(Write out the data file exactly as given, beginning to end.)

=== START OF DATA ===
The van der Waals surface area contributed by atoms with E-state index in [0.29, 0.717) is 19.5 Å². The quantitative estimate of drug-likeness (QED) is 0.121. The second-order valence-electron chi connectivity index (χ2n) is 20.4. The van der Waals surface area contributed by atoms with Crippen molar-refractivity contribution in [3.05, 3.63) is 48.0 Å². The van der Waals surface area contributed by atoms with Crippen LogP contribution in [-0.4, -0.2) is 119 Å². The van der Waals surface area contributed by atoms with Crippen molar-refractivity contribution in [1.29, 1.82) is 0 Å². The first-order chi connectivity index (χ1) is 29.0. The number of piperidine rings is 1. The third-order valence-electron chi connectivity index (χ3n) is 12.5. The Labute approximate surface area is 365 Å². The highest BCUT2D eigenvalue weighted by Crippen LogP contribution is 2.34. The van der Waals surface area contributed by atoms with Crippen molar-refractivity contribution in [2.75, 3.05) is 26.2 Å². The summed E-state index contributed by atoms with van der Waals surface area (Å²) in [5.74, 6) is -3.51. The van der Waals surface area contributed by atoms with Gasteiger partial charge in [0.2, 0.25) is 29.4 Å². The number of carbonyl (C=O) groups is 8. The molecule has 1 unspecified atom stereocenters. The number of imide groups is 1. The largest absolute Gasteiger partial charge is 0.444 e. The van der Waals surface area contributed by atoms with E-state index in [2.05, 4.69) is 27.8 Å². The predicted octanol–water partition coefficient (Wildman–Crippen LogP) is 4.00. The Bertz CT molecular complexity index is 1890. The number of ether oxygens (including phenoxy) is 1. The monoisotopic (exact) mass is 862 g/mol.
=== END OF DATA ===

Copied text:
The van der Waals surface area contributed by atoms with E-state index in [0.29, 0.717) is 19.5 Å². The quantitative estimate of drug-likeness (QED) is 0.121. The second-order valence-electron chi connectivity index (χ2n) is 20.4. The van der Waals surface area contributed by atoms with Crippen molar-refractivity contribution in [3.05, 3.63) is 48.0 Å². The van der Waals surface area contributed by atoms with Crippen LogP contribution in [-0.4, -0.2) is 119 Å². The van der Waals surface area contributed by atoms with Crippen molar-refractivity contribution in [1.29, 1.82) is 0 Å². The first-order chi connectivity index (χ1) is 29.0. The number of piperidine rings is 1. The third-order valence-electron chi connectivity index (χ3n) is 12.5. The Labute approximate surface area is 365 Å². The highest BCUT2D eigenvalue weighted by Crippen LogP contribution is 2.34. The van der Waals surface area contributed by atoms with Crippen molar-refractivity contribution in [2.75, 3.05) is 26.2 Å². The summed E-state index contributed by atoms with van der Waals surface area (Å²) in [5.74, 6) is -3.51. The van der Waals surface area contributed by atoms with Gasteiger partial charge in [0.2, 0.25) is 29.4 Å². The number of carbonyl (C=O) groups is 8. The molecule has 1 unspecified atom stereocenters. The number of imide groups is 1. The largest absolute Gasteiger partial charge is 0.444 e. The van der Waals surface area contributed by atoms with E-state index in [2.05, 4.69) is 27.8 Å². The predicted octanol–water partition coefficient (Wildman–Crippen LogP) is 4.00. The Bertz CT molecular complexity index is 1890. The number of ether oxygens (including phenoxy) is 1. The monoisotopic (exact) mass is 862 g/mol.